I must linger a moment over Robert Flockhart, of Edinburgh, who, though a lesser light, was a constant one, and a fit example to the bulk of Christ's street witnesses. Every evening, in all weathers and amid many persecutions, did this brave man continue to speak in the street for forty-three years. Think of that, and never be discouraged. When he was tottering to the grave the old soldier was still at his post. "Compassion to the souls of men drove me," said he, "to the streets and lanes of my native city, to plead with sinners and persuade them to come to Jesus. The love of Christ constrained me." Neither the hostility of the police, nor the insults of Papists, Unitarians, and the like could move him; he rebuked error in the plainest terms, and preached salvation by grace with all his might. So lately has he passed away that Edinburgh remembers him still. There is room for such in all our cities and towns, and need for hundreds of his noble order in this huge nation of London—can I call it less?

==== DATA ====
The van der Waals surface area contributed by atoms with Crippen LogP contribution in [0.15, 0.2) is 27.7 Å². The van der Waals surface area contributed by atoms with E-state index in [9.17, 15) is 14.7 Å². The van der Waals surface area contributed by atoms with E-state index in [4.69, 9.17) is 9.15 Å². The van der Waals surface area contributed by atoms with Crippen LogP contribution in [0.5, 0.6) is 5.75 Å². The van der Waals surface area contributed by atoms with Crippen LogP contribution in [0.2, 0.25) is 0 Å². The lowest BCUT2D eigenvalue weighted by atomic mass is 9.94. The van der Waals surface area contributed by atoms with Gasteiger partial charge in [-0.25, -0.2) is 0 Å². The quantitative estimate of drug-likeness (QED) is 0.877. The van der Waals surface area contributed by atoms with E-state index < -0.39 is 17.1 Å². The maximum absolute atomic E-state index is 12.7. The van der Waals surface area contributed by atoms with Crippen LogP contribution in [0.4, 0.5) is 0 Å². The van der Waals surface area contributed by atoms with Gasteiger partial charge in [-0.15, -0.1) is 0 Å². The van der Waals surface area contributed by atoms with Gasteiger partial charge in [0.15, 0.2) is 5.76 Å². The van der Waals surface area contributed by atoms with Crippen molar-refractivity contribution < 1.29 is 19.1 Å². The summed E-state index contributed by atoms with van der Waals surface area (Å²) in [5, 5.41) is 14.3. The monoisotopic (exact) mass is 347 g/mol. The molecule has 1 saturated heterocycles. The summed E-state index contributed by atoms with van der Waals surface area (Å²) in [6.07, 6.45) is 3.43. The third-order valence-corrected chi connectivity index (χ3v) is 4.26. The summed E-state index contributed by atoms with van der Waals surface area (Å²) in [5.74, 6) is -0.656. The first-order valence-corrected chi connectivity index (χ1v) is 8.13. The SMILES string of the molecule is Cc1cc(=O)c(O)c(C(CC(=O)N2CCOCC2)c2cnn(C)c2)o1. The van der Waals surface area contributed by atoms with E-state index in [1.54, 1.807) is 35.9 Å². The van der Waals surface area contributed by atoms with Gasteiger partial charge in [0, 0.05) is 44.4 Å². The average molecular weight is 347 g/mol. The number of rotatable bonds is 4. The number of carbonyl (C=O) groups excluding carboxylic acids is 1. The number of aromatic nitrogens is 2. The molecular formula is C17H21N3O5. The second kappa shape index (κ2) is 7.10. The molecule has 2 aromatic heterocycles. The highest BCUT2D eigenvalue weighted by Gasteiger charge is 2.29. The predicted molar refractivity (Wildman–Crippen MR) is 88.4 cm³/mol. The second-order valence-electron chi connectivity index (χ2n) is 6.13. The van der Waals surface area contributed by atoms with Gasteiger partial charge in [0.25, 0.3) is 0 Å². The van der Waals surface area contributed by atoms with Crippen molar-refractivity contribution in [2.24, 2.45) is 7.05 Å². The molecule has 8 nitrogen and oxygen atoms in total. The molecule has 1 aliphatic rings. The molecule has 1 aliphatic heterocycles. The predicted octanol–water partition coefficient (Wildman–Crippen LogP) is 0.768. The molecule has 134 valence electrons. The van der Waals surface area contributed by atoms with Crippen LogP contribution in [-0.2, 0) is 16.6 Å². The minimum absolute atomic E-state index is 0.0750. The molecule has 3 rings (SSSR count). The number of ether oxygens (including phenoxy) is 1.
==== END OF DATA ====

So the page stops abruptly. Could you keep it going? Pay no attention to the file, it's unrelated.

Lectures to My Students, page 251 | Charles Spurgeon